The nomination must relate to an occupation that meets a minimum skills threshold covering managerial, professional, associate professional and trade occupations.  Check  for instance (BC PNP) . An occupation is selected and you need to meet the correct qualifications and work experience that pertains to that occupation. There are criteria applicable for the nomination and licensed lawyers will provide the information required to both the Canadian company and the nominee to ensure that a comprehensive application is submitted.

Visa Application
The overseas skilled employee that is nominated must apply for a visa to enter and remain in  Canada. The application will need to demonstrate that they have the skills and qualifications applicable to the nominated occupation. Other criterion needs to be met and licensed migration lawyers will provide the required information to the applicant and will professionally compile and submit the application by mail or in person  for priority processing.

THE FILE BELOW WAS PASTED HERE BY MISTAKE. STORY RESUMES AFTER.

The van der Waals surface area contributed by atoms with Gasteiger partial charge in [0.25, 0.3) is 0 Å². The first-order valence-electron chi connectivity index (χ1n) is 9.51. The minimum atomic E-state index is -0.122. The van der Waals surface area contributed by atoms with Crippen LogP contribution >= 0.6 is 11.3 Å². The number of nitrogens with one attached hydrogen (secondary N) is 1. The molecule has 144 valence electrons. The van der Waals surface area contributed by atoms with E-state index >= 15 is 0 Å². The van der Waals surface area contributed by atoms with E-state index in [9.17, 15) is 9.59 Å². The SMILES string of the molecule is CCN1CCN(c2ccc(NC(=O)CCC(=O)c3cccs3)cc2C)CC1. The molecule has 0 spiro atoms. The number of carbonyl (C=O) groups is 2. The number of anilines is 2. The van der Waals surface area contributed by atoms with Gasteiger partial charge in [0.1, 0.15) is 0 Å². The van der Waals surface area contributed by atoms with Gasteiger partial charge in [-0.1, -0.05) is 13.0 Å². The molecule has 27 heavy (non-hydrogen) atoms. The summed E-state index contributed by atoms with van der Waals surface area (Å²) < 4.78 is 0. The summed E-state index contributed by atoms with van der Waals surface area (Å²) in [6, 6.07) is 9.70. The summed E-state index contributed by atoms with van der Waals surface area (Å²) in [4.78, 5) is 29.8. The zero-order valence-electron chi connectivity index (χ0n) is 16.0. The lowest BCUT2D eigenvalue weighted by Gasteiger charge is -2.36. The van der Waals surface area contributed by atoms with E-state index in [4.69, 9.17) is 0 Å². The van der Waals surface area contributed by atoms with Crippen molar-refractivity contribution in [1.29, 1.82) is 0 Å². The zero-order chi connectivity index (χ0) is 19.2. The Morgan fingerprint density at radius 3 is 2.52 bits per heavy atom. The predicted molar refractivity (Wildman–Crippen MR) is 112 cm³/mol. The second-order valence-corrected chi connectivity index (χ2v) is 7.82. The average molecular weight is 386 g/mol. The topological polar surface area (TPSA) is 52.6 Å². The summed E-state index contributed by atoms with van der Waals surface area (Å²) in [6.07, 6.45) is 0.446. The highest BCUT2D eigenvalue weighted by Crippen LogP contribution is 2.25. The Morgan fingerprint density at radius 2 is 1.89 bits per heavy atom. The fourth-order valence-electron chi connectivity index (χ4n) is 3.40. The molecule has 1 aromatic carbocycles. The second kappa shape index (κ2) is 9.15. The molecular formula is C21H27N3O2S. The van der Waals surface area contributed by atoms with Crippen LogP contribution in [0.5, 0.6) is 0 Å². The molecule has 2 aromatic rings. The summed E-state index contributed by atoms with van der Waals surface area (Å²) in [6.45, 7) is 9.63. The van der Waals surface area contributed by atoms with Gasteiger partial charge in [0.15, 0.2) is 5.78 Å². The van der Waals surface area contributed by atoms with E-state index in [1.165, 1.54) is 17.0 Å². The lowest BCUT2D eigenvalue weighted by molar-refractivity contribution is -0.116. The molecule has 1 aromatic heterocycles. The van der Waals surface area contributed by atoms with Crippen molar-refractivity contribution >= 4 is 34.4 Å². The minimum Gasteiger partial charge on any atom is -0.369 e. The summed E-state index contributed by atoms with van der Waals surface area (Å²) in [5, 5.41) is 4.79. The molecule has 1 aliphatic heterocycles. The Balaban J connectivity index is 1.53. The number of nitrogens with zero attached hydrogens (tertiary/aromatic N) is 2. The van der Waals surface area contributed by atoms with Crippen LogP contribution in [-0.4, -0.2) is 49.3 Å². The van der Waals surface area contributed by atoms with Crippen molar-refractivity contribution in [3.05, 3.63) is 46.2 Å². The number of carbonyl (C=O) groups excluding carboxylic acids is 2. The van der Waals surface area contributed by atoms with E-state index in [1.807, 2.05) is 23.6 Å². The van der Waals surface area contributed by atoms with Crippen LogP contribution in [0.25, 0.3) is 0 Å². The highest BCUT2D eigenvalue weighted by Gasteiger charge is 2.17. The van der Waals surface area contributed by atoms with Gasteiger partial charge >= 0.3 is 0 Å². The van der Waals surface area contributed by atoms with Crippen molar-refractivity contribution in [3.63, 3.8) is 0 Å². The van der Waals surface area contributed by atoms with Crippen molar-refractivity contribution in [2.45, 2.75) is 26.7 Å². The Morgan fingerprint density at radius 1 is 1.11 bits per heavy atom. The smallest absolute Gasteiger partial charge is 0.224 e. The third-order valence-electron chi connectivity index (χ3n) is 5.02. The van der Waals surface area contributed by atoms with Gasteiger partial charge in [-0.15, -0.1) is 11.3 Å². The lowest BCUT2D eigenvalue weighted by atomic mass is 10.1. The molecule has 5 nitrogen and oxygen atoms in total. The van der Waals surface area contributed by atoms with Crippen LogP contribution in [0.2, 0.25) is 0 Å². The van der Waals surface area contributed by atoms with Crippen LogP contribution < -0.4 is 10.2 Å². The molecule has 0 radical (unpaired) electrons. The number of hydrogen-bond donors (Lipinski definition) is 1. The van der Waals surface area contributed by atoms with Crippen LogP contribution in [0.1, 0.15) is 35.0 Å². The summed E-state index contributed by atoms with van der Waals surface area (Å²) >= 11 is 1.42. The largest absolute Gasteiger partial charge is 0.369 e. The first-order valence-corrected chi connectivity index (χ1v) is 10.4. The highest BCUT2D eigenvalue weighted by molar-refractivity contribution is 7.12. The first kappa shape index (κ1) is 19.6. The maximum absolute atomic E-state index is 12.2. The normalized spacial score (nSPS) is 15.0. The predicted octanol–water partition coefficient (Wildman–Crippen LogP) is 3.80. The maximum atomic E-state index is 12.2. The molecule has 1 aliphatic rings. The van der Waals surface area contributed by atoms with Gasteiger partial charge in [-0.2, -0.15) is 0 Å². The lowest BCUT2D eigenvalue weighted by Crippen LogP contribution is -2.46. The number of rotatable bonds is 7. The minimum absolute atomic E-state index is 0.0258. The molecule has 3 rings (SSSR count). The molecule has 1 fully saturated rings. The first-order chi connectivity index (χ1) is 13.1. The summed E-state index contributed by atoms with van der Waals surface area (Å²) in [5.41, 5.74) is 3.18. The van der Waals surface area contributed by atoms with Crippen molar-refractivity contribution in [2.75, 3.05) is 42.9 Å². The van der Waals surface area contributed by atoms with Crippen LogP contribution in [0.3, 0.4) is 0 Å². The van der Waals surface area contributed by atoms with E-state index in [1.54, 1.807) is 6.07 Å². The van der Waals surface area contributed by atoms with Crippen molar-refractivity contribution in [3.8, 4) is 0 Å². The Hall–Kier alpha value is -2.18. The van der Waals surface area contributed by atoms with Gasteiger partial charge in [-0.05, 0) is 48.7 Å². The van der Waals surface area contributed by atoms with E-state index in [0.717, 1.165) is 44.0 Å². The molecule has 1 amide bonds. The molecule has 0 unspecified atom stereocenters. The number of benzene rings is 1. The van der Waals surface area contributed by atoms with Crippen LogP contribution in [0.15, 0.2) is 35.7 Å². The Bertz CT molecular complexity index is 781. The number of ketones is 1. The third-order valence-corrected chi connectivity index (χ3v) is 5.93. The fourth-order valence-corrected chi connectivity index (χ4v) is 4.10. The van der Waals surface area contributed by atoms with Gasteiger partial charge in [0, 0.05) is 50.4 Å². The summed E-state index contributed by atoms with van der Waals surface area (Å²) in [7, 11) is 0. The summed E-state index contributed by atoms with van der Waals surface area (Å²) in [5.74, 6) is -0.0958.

Jobs in the Canada: Northwest Territories(2)

Jobs in Canada: Northwest Territories

Jobs in Canadian Northwest Territories offer a wide variety of benefits, steady employment, and high pay. Finding a job in Canada North  isn’t as hard; there is a low rate of immigration and a variety of jobs are available especially for trained, skilled professionals and IT workers.

As a non-residents, you can receive a Northwest Territories work permit  with an existing job offer from a Canadian employer, or apply for the “Specialist Worker” status  or so for job skills in short demand.  The Canadian Embassies can help with that.

If you aren’t already located in  Canada during your job search and you can’t get a hold of local newspapers, there’s an easier way. Simply get started with your search for jobs in Canada with these sites that are the most popular among Canadian employers:

If you can’t find anything suitable, have you thought about extending your search to surronding Northwest Territories?, like Yukon and  Nunavut? We have practical tips for finding jobs in  at the rest of the country as well.



Marisol Diaz  is  an experienced workshop presenter, specialized information publisher, and  a SOHO specialist. She also  has been writing on Canada settlement and  immigration law since 2006. contact her @ You can improve your Canada job search through the   Canadian database  for Int’l  Professional or Hineni CED ,  a Paid Content   or Informational Services site run by Hineni Media.

Access more than 400,000+ Canadian province-specific company profiles in industries such as manufacturing, transportation, consumer goods, consulting services, finance and technology.  Available only to premium subscribers.